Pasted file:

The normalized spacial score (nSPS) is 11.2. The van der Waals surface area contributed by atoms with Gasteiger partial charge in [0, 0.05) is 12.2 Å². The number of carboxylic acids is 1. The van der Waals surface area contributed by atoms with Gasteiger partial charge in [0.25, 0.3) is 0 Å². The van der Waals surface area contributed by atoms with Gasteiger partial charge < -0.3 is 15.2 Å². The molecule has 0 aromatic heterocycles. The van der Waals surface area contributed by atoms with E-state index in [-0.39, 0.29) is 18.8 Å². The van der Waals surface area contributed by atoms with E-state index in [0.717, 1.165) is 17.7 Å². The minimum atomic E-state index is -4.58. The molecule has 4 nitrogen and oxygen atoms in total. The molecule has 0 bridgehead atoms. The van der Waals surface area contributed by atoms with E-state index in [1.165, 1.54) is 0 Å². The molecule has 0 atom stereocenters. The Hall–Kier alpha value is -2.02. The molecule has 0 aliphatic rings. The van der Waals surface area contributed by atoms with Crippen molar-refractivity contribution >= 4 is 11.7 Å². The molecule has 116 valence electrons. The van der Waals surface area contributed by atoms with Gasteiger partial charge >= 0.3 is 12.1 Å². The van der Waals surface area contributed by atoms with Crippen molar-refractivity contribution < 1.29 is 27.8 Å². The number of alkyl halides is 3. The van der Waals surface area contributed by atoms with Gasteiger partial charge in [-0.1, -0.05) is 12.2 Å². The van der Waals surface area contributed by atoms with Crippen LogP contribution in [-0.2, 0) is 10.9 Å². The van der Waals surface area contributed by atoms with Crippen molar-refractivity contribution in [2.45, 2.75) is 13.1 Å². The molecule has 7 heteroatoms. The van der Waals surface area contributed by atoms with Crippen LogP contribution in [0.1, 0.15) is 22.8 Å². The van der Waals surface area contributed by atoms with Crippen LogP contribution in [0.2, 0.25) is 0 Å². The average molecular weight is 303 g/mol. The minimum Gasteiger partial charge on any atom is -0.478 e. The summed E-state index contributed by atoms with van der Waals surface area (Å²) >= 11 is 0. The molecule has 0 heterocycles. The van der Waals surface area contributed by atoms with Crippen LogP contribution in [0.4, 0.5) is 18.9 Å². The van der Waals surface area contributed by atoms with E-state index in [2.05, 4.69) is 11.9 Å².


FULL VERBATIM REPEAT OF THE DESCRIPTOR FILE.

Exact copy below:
The normalized spacial score (nSPS) is 11.2. The van der Waals surface area contributed by atoms with Gasteiger partial charge in [0, 0.05) is 12.2 Å². The number of carboxylic acids is 1. The van der Waals surface area contributed by atoms with Gasteiger partial charge in [0.25, 0.3) is 0 Å². The van der Waals surface area contributed by atoms with Gasteiger partial charge < -0.3 is 15.2 Å². The molecule has 0 aromatic heterocycles. The van der Waals surface area contributed by atoms with E-state index in [-0.39, 0.29) is 18.8 Å². The van der Waals surface area contributed by atoms with E-state index in [0.717, 1.165) is 17.7 Å². The minimum atomic E-state index is -4.58. The molecule has 4 nitrogen and oxygen atoms in total. The molecule has 0 bridgehead atoms. The van der Waals surface area contributed by atoms with E-state index in [1.165, 1.54) is 0 Å². The molecule has 0 atom stereocenters. The Hall–Kier alpha value is -2.02. The molecule has 0 aliphatic rings. The van der Waals surface area contributed by atoms with Crippen molar-refractivity contribution >= 4 is 11.7 Å². The molecule has 116 valence electrons. The van der Waals surface area contributed by atoms with Gasteiger partial charge >= 0.3 is 12.1 Å². The van der Waals surface area contributed by atoms with Crippen molar-refractivity contribution < 1.29 is 27.8 Å². The number of alkyl halides is 3. The van der Waals surface area contributed by atoms with Gasteiger partial charge in [-0.1, -0.05) is 12.2 Å². The van der Waals surface area contributed by atoms with Crippen LogP contribution in [-0.2, 0) is 10.9 Å². The van der Waals surface area contributed by atoms with Crippen molar-refractivity contribution in [2.45, 2.75) is 13.1 Å². The molecule has 7 heteroatoms. The van der Waals surface area contributed by atoms with Crippen LogP contribution in [0.1, 0.15) is 22.8 Å². The van der Waals surface area contributed by atoms with Crippen LogP contribution in [0.2, 0.25) is 0 Å². The average molecular weight is 303 g/mol. The minimum Gasteiger partial charge on any atom is -0.478 e. The summed E-state index contributed by atoms with van der Waals surface area (Å²) >= 11 is 0. The molecule has 0 heterocycles. The van der Waals surface area contributed by atoms with Crippen LogP contribution in [0.4, 0.5) is 18.9 Å². The van der Waals surface area contributed by atoms with E-state index in [2.05, 4.69) is 11.9 Å².